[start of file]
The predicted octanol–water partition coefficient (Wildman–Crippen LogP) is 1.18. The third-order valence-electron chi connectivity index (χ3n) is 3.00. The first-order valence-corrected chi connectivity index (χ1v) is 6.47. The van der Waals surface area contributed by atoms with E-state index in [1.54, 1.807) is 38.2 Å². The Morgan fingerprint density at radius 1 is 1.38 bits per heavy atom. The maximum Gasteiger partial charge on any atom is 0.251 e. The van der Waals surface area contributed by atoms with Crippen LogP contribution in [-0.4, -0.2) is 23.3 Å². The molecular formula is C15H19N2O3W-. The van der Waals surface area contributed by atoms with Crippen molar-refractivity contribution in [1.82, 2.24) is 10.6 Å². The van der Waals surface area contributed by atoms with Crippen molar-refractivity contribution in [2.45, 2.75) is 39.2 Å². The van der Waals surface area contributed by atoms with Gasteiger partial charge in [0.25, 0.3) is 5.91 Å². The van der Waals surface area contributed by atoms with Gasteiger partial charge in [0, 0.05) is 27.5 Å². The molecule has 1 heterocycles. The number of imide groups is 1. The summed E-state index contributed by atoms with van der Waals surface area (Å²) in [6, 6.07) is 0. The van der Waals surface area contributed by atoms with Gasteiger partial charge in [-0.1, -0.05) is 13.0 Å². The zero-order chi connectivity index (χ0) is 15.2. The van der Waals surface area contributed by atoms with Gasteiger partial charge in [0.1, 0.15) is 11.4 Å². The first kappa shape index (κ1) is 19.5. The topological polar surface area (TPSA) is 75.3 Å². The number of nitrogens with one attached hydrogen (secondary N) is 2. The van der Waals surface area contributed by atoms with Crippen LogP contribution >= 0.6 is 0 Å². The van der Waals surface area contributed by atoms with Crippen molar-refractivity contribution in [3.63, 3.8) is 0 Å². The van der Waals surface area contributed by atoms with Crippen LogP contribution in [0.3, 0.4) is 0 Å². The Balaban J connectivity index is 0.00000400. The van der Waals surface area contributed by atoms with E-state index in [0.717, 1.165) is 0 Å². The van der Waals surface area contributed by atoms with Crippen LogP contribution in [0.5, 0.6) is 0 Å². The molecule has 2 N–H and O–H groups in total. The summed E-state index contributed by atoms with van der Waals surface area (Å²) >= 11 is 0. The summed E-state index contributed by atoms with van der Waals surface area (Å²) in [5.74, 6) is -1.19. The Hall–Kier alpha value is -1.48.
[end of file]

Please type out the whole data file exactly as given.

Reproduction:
The predicted octanol–water partition coefficient (Wildman–Crippen LogP) is 1.18. The third-order valence-electron chi connectivity index (χ3n) is 3.00. The first-order valence-corrected chi connectivity index (χ1v) is 6.47. The van der Waals surface area contributed by atoms with E-state index in [1.54, 1.807) is 38.2 Å². The Morgan fingerprint density at radius 1 is 1.38 bits per heavy atom. The maximum Gasteiger partial charge on any atom is 0.251 e. The van der Waals surface area contributed by atoms with Crippen LogP contribution in [-0.4, -0.2) is 23.3 Å². The molecular formula is C15H19N2O3W-. The van der Waals surface area contributed by atoms with Crippen molar-refractivity contribution in [1.82, 2.24) is 10.6 Å². The van der Waals surface area contributed by atoms with Crippen molar-refractivity contribution in [2.45, 2.75) is 39.2 Å². The van der Waals surface area contributed by atoms with Gasteiger partial charge in [0.25, 0.3) is 5.91 Å². The van der Waals surface area contributed by atoms with Gasteiger partial charge in [0, 0.05) is 27.5 Å². The molecule has 1 heterocycles. The number of imide groups is 1. The summed E-state index contributed by atoms with van der Waals surface area (Å²) in [6, 6.07) is 0. The van der Waals surface area contributed by atoms with Gasteiger partial charge in [-0.1, -0.05) is 13.0 Å². The zero-order chi connectivity index (χ0) is 15.2. The van der Waals surface area contributed by atoms with Gasteiger partial charge in [0.1, 0.15) is 11.4 Å². The first kappa shape index (κ1) is 19.5. The topological polar surface area (TPSA) is 75.3 Å². The number of nitrogens with one attached hydrogen (secondary N) is 2. The van der Waals surface area contributed by atoms with Crippen LogP contribution >= 0.6 is 0 Å². The van der Waals surface area contributed by atoms with Crippen molar-refractivity contribution in [3.63, 3.8) is 0 Å². The van der Waals surface area contributed by atoms with Crippen LogP contribution in [0.3, 0.4) is 0 Å². The Balaban J connectivity index is 0.00000400. The van der Waals surface area contributed by atoms with E-state index in [0.717, 1.165) is 0 Å². The van der Waals surface area contributed by atoms with Crippen LogP contribution in [0.5, 0.6) is 0 Å². The molecule has 2 N–H and O–H groups in total. The summed E-state index contributed by atoms with van der Waals surface area (Å²) >= 11 is 0. The summed E-state index contributed by atoms with van der Waals surface area (Å²) in [5.74, 6) is -1.19. The Hall–Kier alpha value is -1.48.